Biparjoy was supercharged twice by the unusually warm Arabian Sea: Experts
An unusually warm Arabian Sea with wind conditions that helped it sustain for 144 hours, Biparjoy was fueled by extreme energy from the ocean, say experts.
Cyclone Biparjoy, which is expected to make landfall in Gujarat on Thursday, underwent rapid intensification twice during its lifecycle after it developed on June 7, experts said on Monday.
According to data with the Joint Typhoon Warning Centre (JTWC), between June 6-7, Biparjoy’s wind speed increased by 84 kmph from 55 kmph to 139 kmph and between June 9-10, its wind speed increased by 75 kmph from 120 kmph to 195 kmph.
Cyclone Biparjoy is now over eastcentral Arabian Sea and expected to cross Saurashtra, Kutch and adjoining Pakistan coasts between Mandvi (Gujarat) and Karachi (Pakistan) near Jakhau Port (Gujarat) by noon on Thursday as a very severe cyclonic storm with maximum sustained wind speed of 125-135 kmph gusting to 150 kmph.
Such rapid intensification of cyclones over Arabian Sea is unusual and dangerous, experts said.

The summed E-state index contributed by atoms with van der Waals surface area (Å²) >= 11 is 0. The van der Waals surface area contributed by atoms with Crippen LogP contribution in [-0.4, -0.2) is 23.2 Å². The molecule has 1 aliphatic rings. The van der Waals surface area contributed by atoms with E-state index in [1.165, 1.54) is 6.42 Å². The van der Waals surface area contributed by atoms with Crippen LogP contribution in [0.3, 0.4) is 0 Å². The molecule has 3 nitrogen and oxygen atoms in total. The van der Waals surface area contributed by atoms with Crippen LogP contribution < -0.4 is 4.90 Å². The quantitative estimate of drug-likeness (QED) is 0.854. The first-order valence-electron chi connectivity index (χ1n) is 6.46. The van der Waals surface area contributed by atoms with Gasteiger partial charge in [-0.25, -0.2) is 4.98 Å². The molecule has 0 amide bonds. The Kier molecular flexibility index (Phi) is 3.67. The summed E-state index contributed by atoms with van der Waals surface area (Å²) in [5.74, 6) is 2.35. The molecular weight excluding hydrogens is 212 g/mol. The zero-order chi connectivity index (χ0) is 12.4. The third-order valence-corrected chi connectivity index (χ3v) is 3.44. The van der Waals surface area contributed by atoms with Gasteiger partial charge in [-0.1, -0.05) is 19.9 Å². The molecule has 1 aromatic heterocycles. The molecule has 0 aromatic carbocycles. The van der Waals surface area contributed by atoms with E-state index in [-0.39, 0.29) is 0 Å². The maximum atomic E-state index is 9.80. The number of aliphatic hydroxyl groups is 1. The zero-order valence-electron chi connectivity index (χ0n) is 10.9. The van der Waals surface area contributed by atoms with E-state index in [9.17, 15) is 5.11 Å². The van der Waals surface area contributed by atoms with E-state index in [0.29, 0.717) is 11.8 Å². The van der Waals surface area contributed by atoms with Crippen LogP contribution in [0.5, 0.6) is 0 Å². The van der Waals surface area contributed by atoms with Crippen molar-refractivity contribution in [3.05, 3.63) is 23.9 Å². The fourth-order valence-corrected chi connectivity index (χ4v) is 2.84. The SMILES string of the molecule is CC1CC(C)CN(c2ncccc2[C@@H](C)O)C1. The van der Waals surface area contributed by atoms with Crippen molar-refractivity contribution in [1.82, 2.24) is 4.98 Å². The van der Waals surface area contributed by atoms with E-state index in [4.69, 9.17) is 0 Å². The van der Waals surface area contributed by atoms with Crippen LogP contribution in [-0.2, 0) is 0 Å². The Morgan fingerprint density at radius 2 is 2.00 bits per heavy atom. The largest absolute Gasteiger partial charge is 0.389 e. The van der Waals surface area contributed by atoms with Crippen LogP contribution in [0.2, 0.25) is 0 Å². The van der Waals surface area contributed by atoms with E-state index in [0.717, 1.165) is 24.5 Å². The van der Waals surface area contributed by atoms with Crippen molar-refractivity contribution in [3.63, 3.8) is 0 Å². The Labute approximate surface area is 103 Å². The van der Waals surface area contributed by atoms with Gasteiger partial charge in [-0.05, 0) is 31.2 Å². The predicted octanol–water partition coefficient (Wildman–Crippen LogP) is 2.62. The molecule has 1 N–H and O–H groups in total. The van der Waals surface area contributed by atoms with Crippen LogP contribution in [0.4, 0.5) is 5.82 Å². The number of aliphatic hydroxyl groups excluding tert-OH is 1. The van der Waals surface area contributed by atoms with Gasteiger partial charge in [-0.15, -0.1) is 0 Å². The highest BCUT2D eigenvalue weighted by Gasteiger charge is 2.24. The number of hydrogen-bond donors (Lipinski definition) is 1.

An unusually warm Arabian Sea with wind conditions that helped it sustain for 144 hours, Biparjoy was fueled by extreme energy from the ocean, experts added.
“Conducive ocean conditions with high sea surface temperature of 31°C and strong upper- level outflow has aided the rapid intensification of this cyclone. Cyclone Biparjoy has been at least a Category 1 cyclone (hurricane strength) for 114 hours. According to JTWC, this is the longest duration for an Arabian Sea cyclone with at least category 1 cyclone strength (>120 kmph) in satellite era (since 1982). It is likely to be the longest-lived cyclone with wind speed of over 35 knots (cyclone strength) over Arabian Sea by June 14,” said Vineet Kumar Singh, researcher from Typhoon Research Centre, Jeju National University.
This implies that Biparjoy was sustained and continued to intensify because of the heat and energy contributed by the Arabian Sea while it moved very slowly over the past five days as it was between two high pressure zones which determined its movement.